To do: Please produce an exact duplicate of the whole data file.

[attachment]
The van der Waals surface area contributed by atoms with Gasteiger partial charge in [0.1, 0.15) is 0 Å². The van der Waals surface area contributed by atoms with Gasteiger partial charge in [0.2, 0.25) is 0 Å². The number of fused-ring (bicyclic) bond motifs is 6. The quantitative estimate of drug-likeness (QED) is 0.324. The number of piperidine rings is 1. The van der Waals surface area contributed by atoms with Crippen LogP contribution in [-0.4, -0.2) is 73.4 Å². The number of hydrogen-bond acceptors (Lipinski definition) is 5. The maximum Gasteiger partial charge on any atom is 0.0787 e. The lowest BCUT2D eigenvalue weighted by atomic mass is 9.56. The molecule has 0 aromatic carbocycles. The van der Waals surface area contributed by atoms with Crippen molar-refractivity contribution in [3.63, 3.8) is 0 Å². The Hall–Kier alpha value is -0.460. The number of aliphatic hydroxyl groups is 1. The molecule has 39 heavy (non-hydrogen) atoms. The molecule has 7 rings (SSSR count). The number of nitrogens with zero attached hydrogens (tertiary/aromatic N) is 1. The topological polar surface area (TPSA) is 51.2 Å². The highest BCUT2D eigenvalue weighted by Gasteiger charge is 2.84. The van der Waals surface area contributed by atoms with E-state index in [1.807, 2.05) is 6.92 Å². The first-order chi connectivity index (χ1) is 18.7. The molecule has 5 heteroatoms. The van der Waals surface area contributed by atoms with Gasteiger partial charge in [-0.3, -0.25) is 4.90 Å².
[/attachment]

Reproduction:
The van der Waals surface area contributed by atoms with Gasteiger partial charge in [0.1, 0.15) is 0 Å². The van der Waals surface area contributed by atoms with Gasteiger partial charge in [0.2, 0.25) is 0 Å². The number of fused-ring (bicyclic) bond motifs is 6. The quantitative estimate of drug-likeness (QED) is 0.324. The number of piperidine rings is 1. The van der Waals surface area contributed by atoms with Crippen LogP contribution in [-0.4, -0.2) is 73.4 Å². The number of hydrogen-bond acceptors (Lipinski definition) is 5. The maximum Gasteiger partial charge on any atom is 0.0787 e. The lowest BCUT2D eigenvalue weighted by atomic mass is 9.56. The molecule has 0 aromatic carbocycles. The van der Waals surface area contributed by atoms with Crippen molar-refractivity contribution in [3.63, 3.8) is 0 Å². The Hall–Kier alpha value is -0.460. The number of aliphatic hydroxyl groups is 1. The molecule has 39 heavy (non-hydrogen) atoms. The molecule has 7 rings (SSSR count). The number of nitrogens with zero attached hydrogens (tertiary/aromatic N) is 1. The topological polar surface area (TPSA) is 51.2 Å². The highest BCUT2D eigenvalue weighted by Gasteiger charge is 2.84. The van der Waals surface area contributed by atoms with E-state index in [1.807, 2.05) is 6.92 Å². The first-order chi connectivity index (χ1) is 18.7. The molecule has 5 heteroatoms. The van der Waals surface area contributed by atoms with Gasteiger partial charge in [-0.3, -0.25) is 4.90 Å².